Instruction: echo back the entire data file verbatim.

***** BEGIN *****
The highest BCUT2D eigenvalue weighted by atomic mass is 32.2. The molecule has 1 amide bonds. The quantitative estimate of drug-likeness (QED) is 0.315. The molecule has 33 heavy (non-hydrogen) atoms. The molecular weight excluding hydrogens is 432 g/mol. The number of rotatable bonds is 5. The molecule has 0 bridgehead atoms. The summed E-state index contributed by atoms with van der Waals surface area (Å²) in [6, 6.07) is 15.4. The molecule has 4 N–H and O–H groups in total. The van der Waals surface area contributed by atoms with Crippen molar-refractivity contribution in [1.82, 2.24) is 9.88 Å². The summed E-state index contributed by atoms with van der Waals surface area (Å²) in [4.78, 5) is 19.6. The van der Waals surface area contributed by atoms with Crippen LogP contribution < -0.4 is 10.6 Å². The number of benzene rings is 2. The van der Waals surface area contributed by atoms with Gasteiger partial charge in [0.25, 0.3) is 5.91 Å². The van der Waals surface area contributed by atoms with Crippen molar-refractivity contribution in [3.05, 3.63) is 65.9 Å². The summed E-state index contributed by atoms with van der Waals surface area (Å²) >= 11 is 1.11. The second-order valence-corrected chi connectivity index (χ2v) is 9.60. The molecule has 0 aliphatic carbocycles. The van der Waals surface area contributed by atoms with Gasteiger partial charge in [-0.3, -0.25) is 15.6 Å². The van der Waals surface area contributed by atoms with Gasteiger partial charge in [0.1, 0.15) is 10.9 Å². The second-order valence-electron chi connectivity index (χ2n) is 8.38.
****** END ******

The highest BCUT2D eigenvalue weighted by atomic mass is 32.2. The molecule has 1 amide bonds. The quantitative estimate of drug-likeness (QED) is 0.315. The molecule has 33 heavy (non-hydrogen) atoms. The molecular weight excluding hydrogens is 432 g/mol. The number of rotatable bonds is 5. The molecule has 0 bridgehead atoms. The summed E-state index contributed by atoms with van der Waals surface area (Å²) in [6, 6.07) is 15.4. The molecule has 4 N–H and O–H groups in total. The van der Waals surface area contributed by atoms with Crippen molar-refractivity contribution in [1.82, 2.24) is 9.88 Å². The summed E-state index contributed by atoms with van der Waals surface area (Å²) in [4.78, 5) is 19.6. The van der Waals surface area contributed by atoms with Crippen LogP contribution < -0.4 is 10.6 Å². The number of benzene rings is 2. The van der Waals surface area contributed by atoms with Gasteiger partial charge in [0.25, 0.3) is 5.91 Å². The van der Waals surface area contributed by atoms with Crippen molar-refractivity contribution in [3.05, 3.63) is 65.9 Å². The summed E-state index contributed by atoms with van der Waals surface area (Å²) >= 11 is 1.11. The second-order valence-corrected chi connectivity index (χ2v) is 9.60. The molecule has 0 aliphatic carbocycles. The van der Waals surface area contributed by atoms with Gasteiger partial charge in [-0.3, -0.25) is 15.6 Å². The van der Waals surface area contributed by atoms with Gasteiger partial charge in [0.1, 0.15) is 10.9 Å². The second-order valence-electron chi connectivity index (χ2n) is 8.38.